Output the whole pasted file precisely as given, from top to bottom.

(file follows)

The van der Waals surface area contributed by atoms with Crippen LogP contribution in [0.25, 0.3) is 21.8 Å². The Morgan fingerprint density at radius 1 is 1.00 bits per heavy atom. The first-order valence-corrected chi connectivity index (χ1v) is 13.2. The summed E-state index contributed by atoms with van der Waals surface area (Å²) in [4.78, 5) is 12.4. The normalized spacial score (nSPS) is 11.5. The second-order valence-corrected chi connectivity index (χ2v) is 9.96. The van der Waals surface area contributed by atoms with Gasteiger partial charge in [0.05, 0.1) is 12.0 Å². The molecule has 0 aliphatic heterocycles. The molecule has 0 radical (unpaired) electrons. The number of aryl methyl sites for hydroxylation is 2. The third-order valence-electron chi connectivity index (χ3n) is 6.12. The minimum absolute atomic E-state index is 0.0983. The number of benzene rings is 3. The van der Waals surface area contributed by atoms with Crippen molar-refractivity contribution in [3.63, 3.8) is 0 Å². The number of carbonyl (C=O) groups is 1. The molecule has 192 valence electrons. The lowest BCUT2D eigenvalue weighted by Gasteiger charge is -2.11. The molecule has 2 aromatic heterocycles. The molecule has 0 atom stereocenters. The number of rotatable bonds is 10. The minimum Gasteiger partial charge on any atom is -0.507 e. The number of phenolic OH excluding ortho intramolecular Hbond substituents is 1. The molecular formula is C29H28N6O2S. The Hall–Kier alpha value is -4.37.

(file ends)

The van der Waals surface area contributed by atoms with Crippen LogP contribution in [0.25, 0.3) is 21.8 Å². The Morgan fingerprint density at radius 1 is 1.00 bits per heavy atom. The first-order valence-corrected chi connectivity index (χ1v) is 13.2. The summed E-state index contributed by atoms with van der Waals surface area (Å²) in [4.78, 5) is 12.4. The normalized spacial score (nSPS) is 11.5. The second-order valence-corrected chi connectivity index (χ2v) is 9.96. The van der Waals surface area contributed by atoms with Gasteiger partial charge in [0.05, 0.1) is 12.0 Å². The molecule has 0 aliphatic heterocycles. The molecule has 0 radical (unpaired) electrons. The number of aryl methyl sites for hydroxylation is 2. The third-order valence-electron chi connectivity index (χ3n) is 6.12. The minimum absolute atomic E-state index is 0.0983. The number of benzene rings is 3. The van der Waals surface area contributed by atoms with Crippen molar-refractivity contribution in [3.63, 3.8) is 0 Å². The number of carbonyl (C=O) groups is 1. The molecule has 192 valence electrons. The lowest BCUT2D eigenvalue weighted by Gasteiger charge is -2.11. The molecule has 2 aromatic heterocycles. The molecule has 0 atom stereocenters. The number of rotatable bonds is 10. The minimum Gasteiger partial charge on any atom is -0.507 e. The number of phenolic OH excluding ortho intramolecular Hbond substituents is 1. The molecular formula is C29H28N6O2S. The Hall–Kier alpha value is -4.37.